Loki and Prometheus are both open source tools. While Loki is a log aggregation tool, Prometheus is a metrics monitoring tool. Loki’s design is inspired by Prometheus but for logs. This blog post compares the two common monitoring tools Loki vs Prometheus, to help you understand their key differences.

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Log management and metrics monitoring are critical aspects of monitoring a software system effectively. With the growing complexity of cloud-based software systems, it is even more important to choose the right monitoring tools which can help you attain a global view of all the different components of a software system.

Loki is designed to be a cost-effective tool for log management. On the other hand, Prometheus is a very popular open source metrics monitoring tool.

Let's dive in and discuss Loki and Prometheus in detail.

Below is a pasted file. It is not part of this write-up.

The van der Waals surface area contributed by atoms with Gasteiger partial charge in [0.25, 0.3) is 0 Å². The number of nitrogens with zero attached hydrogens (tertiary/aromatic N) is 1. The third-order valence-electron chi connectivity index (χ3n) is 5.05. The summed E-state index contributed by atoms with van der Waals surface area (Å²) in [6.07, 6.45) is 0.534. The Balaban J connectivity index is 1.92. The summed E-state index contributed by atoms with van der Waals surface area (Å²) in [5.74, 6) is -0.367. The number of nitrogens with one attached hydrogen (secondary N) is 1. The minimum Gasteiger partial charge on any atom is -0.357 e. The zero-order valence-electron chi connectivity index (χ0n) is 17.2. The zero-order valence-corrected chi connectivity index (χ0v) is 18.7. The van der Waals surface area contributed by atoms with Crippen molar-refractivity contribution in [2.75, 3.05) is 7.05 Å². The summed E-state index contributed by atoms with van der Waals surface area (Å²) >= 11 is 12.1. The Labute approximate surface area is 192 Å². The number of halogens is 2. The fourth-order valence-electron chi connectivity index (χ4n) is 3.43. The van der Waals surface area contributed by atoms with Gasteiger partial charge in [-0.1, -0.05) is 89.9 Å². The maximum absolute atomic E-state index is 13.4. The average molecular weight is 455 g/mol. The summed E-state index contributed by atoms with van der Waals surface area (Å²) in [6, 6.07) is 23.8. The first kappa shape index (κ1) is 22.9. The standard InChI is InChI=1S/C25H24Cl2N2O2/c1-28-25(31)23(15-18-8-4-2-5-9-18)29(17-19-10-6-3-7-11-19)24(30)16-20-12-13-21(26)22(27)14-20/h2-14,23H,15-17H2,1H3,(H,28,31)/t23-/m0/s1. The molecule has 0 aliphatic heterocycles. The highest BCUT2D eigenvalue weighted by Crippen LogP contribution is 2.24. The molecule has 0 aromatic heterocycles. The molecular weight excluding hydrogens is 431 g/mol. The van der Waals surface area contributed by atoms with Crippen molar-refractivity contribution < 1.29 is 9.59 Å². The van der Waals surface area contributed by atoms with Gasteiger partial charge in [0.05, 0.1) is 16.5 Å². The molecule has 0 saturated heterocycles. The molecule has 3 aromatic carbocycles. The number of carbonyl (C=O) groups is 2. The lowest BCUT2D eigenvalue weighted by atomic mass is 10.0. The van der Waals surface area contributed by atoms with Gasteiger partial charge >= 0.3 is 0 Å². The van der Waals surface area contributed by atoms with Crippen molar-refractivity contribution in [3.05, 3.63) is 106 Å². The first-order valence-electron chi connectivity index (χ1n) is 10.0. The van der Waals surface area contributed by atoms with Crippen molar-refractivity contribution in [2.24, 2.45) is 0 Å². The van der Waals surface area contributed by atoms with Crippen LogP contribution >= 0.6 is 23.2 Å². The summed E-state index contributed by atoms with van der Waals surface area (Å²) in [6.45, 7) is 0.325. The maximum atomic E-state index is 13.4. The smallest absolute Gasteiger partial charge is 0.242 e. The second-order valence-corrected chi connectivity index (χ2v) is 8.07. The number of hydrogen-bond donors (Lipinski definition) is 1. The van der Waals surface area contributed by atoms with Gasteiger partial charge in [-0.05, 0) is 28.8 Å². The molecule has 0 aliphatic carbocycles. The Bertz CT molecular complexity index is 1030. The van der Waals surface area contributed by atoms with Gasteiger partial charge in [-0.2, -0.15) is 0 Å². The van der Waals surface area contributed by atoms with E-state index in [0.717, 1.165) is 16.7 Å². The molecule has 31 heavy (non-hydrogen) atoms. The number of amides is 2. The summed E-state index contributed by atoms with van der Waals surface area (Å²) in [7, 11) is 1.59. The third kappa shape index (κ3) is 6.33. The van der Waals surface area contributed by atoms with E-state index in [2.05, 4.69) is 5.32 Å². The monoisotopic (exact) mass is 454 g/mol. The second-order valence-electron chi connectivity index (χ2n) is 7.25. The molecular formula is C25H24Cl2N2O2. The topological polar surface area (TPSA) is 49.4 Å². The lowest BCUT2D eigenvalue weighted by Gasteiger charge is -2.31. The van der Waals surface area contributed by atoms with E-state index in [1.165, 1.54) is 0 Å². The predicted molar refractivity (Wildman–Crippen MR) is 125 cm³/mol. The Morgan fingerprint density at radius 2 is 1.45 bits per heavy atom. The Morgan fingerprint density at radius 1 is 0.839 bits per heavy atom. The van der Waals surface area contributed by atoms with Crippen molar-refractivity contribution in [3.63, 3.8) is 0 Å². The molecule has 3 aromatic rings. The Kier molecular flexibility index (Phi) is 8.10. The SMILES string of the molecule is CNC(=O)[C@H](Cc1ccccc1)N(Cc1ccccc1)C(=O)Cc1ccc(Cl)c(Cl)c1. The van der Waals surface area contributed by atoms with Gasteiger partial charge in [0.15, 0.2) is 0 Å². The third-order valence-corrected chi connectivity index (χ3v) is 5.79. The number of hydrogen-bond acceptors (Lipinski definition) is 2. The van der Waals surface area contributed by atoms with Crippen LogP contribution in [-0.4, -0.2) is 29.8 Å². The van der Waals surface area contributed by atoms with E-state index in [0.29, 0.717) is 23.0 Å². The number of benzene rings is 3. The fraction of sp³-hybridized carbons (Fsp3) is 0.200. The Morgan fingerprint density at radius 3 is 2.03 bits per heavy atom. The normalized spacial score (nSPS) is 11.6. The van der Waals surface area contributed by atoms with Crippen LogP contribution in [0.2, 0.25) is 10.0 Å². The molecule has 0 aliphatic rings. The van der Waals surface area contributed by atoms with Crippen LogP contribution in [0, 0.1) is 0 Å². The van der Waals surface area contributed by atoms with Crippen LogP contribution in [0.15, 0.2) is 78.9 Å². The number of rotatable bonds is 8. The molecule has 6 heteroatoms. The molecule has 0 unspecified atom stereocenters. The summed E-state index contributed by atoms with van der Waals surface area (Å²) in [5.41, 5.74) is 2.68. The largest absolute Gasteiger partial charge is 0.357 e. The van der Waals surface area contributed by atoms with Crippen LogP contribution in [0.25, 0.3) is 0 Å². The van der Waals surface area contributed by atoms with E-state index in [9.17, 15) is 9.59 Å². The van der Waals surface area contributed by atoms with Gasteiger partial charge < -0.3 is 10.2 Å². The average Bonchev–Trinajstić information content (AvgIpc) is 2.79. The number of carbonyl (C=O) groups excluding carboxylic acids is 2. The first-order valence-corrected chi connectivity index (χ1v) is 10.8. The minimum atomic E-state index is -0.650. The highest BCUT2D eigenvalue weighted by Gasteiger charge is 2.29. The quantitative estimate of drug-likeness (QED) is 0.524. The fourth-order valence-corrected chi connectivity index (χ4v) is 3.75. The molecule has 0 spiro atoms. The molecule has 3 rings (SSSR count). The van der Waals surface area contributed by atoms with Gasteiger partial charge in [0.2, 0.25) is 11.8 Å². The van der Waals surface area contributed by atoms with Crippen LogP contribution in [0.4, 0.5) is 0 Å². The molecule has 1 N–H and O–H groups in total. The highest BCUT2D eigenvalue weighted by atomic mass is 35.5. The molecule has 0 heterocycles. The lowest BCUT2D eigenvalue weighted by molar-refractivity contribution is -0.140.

What is Loki?

Loki is an open-source log aggregation tool inspired by Prometheus architecture. It is designed as horizontally-scalable, highly-available, and multi-tenant to allow you to collect, store, and search log data.

Loki was created by Grafana Labs, with its first version released in 2019. Loki is designed to keep indexing low. It does this by making use of labels. Labels are any key-value pairs that can be used to describe a log stream. For example:

 - job_name: system
   - targets:
      - localhost
      job: syslog
      __path__: /var/log/syslog

The above config will let you query the log stream with {job=syslog}. Labels act as an index to Loki's log data and keep the complexity low. But Loki does not support high cardinality efficiently. For example, if you create a label for the user's IP address, you will have thousands of log streams, as every user will have a unique IP. This can make Loki very slow as it requires building a huge index.

Key Features of Loki

Some of the key features of Loki are:

  • It provides you with LogQL as its own query language, allowing you to powerfully query and filter your logs.
  • Has support Grafana integration for real-time log visualizations and querying.
  • It uses labels to identify log streams.